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Parmigiani Fleurier - Bugatti Type 390

Parmigiani Fleurier Bugatti Type 390

The Bugatti Chiron finally has its watch.

There are supercars, there are hypercars, and then there are Bugattis. In a league of their own, the mechanical works of art produced by the company send out a clear message to any competitor: we are the fastest and the most expensive; we are something special. So, among the many partnerships between car and watch manufacturers, a car such as the breathtaking Bugatti Chiron naturally needs to be paired with a timepiece of distinction. After a first glimpse of the prototypes over a year ago, to coincide with the presentation of the Chiron, Parmigiani Fleurier now presents the definitive versions of the Bugatti Type 390, which it dubs “an engine block on the wrist”.

Bugatti Type 390

Bugatti Type 390 © Parmigiani Fleurier

Like its predecessor, the Type 370, the Type 390 has a cylindrical movement, but the similarity ends there. In the Type 390, the rotation of the cylindrical movement is translated into a conventional “flat” time display on a standard 12-hour scale, using a worm screw (which is a first in watchmaking). To do this, the gear trains found in conventional watch movements, which translate movement laterally, have been replaced by no fewer than three planetary gear trains, each with its own central train wheel – another first in watchmaking.

Bugatti Type 390

Type 390 movement © Parmigiani Fleurier

The case shape has the same distinctive silhouette as the Chiron and incorporates an innovative mechanism that allows it to pivot through an angle of 12° to fit perfectly on any wrist. Although the case itself is imposing, measuring 57.7mm by 42.2mm, the cylindrical movement inside is a feat of micro-mechanical engineering, being no wider than the width of the flying tourbillon and incorporating the world’s smallest ball bearing (1.2mm total diameter with 12 ceramic balls measuring just 0.2mm in diameter) for its planetary gear train. Parmigiani Fleurier has nevertheless managed to squeeze in two mainspring barrels, coupled in series, which offer an 80-hour power reserve for the manually-wound movement. The large crown on the right-hand side of the movement hides another innovation: the four components that usually make up the winding and time-setting stem have been replaced by a single rod clamp that performs the same function. The entire movement also has an ingenious modular design that means it can easily be removed for servicing independently of the rest of the mechanism.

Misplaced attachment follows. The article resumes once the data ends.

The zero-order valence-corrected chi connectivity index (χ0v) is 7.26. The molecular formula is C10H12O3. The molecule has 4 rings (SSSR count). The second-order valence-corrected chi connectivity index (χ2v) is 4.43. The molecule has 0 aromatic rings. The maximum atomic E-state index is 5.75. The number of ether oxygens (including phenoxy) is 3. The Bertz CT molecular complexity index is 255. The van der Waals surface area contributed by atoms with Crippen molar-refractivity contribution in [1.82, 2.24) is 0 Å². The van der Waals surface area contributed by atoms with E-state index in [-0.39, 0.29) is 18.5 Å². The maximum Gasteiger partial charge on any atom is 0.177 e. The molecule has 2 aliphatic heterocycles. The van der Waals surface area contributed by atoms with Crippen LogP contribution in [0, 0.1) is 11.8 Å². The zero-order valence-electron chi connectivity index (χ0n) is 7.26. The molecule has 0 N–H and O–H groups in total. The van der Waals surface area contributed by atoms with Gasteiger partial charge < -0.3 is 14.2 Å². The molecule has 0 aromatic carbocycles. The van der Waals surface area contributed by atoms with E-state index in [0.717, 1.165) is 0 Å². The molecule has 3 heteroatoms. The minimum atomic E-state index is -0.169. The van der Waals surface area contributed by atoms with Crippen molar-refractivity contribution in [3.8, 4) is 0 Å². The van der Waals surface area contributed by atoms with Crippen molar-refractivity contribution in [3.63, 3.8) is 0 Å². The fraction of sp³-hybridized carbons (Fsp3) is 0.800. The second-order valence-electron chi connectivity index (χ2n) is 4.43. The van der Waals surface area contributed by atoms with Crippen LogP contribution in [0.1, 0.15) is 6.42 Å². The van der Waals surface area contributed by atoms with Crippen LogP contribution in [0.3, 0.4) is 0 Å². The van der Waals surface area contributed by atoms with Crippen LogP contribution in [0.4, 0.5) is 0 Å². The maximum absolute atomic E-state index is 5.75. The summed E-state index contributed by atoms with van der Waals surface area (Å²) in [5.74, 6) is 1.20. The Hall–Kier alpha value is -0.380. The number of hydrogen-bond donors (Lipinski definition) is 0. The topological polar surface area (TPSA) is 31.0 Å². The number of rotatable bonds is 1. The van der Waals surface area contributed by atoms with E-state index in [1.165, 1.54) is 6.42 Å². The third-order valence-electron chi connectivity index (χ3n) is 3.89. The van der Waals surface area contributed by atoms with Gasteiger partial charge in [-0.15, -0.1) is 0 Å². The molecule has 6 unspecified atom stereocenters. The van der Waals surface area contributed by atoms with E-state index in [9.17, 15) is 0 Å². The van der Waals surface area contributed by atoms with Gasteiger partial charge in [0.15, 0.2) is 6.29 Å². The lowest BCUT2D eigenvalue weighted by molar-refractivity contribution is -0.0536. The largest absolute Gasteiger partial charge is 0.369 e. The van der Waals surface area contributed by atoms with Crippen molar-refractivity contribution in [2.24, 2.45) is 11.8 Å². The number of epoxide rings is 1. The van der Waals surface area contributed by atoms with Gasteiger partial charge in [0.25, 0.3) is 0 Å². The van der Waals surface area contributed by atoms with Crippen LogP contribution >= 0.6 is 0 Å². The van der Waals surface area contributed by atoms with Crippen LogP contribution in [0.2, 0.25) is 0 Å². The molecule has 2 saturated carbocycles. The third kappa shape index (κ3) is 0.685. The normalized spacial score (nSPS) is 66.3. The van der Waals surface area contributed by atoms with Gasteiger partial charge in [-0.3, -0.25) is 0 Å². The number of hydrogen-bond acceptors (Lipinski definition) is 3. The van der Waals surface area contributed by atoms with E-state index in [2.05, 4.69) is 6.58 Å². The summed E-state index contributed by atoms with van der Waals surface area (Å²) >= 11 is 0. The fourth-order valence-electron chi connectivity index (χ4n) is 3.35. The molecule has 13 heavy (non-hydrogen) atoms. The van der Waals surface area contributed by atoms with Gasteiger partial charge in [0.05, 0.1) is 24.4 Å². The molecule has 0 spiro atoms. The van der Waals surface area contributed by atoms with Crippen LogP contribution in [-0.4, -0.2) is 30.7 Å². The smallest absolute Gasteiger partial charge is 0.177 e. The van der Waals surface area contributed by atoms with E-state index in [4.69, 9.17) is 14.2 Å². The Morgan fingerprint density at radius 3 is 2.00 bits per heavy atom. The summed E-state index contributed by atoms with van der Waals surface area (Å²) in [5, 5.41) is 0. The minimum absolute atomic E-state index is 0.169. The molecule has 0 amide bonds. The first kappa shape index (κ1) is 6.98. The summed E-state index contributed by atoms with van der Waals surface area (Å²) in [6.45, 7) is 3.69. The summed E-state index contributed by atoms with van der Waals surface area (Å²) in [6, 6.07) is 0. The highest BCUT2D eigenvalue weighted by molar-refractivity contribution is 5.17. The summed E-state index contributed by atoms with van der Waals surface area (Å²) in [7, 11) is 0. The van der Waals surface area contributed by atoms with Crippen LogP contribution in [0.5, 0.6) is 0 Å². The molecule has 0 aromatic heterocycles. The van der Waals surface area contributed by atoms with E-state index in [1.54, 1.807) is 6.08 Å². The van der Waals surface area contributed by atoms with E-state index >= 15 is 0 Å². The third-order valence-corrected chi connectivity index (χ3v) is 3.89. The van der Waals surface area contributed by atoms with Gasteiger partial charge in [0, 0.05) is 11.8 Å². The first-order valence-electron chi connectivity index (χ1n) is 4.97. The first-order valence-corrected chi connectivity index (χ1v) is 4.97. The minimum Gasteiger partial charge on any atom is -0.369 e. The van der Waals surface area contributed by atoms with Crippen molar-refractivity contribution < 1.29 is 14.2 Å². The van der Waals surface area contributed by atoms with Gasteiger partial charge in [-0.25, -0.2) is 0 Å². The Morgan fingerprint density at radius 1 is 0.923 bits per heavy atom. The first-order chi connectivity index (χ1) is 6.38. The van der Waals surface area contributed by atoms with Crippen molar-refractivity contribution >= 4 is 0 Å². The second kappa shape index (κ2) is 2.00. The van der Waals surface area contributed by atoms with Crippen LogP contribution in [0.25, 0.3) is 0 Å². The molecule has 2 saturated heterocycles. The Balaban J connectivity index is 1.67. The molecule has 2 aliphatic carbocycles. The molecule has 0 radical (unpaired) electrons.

Bugatti Type 390

The unique worm screw assembly © Parmigiani Fleurier

Parmigiani Fleurier calls the Type 390 the “court jester” in its collection, which in my opinion does it a great disservice. This watch is no fool and is certainly no joke. It may look a little strange but, unlike many other other-worldly timepieces, it actually has a conventional dial that is easily readable, thanks largely to a great contrast between red-gold hands and a deep black fully skeletonised dial with large hour numerals around its perimeter. Like the Bugatti Chiron, it will only be available to a very select few, since only 20 models will be produced in total, 10 in white gold and 10 in red gold. As far as the price is concerned, if you can afford a $2.5 million Bugatti Chiron then the Parmigiani Fleurier Bugatti Type 390 is just a question of small change.


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One of the more recent success stories of the Swiss watchmaking industry, Parmigiani Fleurier emerged from the close relationship between watchmaker Michel Parmigiani and the Sandoz Family Foundation.

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